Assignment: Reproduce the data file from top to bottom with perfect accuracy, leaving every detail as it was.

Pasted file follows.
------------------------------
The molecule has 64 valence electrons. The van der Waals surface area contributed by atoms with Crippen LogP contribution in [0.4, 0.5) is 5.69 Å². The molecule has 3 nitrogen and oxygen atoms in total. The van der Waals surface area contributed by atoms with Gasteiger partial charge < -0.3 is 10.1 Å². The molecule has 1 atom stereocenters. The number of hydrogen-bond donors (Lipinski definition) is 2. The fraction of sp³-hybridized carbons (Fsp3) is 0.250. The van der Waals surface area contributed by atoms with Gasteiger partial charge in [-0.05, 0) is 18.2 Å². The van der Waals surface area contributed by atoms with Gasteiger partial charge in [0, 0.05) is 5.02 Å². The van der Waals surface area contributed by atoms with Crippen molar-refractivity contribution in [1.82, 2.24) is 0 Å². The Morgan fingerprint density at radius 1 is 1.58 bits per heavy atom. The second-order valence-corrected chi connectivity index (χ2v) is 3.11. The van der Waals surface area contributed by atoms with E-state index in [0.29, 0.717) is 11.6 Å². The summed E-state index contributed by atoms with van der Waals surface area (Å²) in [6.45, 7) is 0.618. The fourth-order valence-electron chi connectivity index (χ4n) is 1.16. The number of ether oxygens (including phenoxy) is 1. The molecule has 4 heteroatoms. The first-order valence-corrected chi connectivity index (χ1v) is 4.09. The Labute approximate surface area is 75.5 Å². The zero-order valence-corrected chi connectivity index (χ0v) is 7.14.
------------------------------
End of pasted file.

The molecule has 64 valence electrons. The van der Waals surface area contributed by atoms with Crippen LogP contribution in [0.4, 0.5) is 5.69 Å². The molecule has 3 nitrogen and oxygen atoms in total. The van der Waals surface area contributed by atoms with Gasteiger partial charge < -0.3 is 10.1 Å². The molecule has 1 atom stereocenters. The number of hydrogen-bond donors (Lipinski definition) is 2. The fraction of sp³-hybridized carbons (Fsp3) is 0.250. The van der Waals surface area contributed by atoms with Gasteiger partial charge in [-0.05, 0) is 18.2 Å². The van der Waals surface area contributed by atoms with Gasteiger partial charge in [0, 0.05) is 5.02 Å². The van der Waals surface area contributed by atoms with Crippen molar-refractivity contribution in [1.82, 2.24) is 0 Å². The Morgan fingerprint density at radius 1 is 1.58 bits per heavy atom. The second-order valence-corrected chi connectivity index (χ2v) is 3.11. The van der Waals surface area contributed by atoms with E-state index in [0.29, 0.717) is 11.6 Å². The summed E-state index contributed by atoms with van der Waals surface area (Å²) in [6.45, 7) is 0.618. The fourth-order valence-electron chi connectivity index (χ4n) is 1.16. The number of ether oxygens (including phenoxy) is 1. The molecule has 4 heteroatoms. The first-order valence-corrected chi connectivity index (χ1v) is 4.09. The Labute approximate surface area is 75.5 Å². The zero-order valence-corrected chi connectivity index (χ0v) is 7.14.